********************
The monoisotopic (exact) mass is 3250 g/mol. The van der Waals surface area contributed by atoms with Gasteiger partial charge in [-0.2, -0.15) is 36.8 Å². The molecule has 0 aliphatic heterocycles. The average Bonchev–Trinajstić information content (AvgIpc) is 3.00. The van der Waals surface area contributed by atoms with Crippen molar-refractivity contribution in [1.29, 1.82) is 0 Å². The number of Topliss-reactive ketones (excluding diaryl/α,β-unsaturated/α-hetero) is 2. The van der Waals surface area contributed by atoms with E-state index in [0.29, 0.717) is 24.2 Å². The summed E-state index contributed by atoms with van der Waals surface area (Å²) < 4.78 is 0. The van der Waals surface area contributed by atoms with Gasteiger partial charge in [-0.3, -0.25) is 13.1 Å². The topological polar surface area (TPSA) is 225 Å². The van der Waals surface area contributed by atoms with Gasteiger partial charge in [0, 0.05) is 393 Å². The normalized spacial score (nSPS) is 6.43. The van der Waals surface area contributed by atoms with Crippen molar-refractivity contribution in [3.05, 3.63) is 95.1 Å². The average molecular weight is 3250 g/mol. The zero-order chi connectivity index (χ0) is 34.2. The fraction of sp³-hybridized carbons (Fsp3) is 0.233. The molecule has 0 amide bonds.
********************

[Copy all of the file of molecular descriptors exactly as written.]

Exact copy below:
The monoisotopic (exact) mass is 3250 g/mol. The van der Waals surface area contributed by atoms with Gasteiger partial charge in [-0.2, -0.15) is 36.8 Å². The molecule has 0 aliphatic heterocycles. The average Bonchev–Trinajstić information content (AvgIpc) is 3.00. The van der Waals surface area contributed by atoms with Crippen molar-refractivity contribution in [1.29, 1.82) is 0 Å². The number of Topliss-reactive ketones (excluding diaryl/α,β-unsaturated/α-hetero) is 2. The van der Waals surface area contributed by atoms with E-state index in [0.29, 0.717) is 24.2 Å². The summed E-state index contributed by atoms with van der Waals surface area (Å²) < 4.78 is 0. The van der Waals surface area contributed by atoms with Gasteiger partial charge in [-0.3, -0.25) is 13.1 Å². The topological polar surface area (TPSA) is 225 Å². The van der Waals surface area contributed by atoms with Gasteiger partial charge in [0, 0.05) is 393 Å². The normalized spacial score (nSPS) is 6.43. The van der Waals surface area contributed by atoms with Crippen molar-refractivity contribution in [3.05, 3.63) is 95.1 Å². The average molecular weight is 3250 g/mol. The zero-order chi connectivity index (χ0) is 34.2. The fraction of sp³-hybridized carbons (Fsp3) is 0.233. The molecule has 0 amide bonds.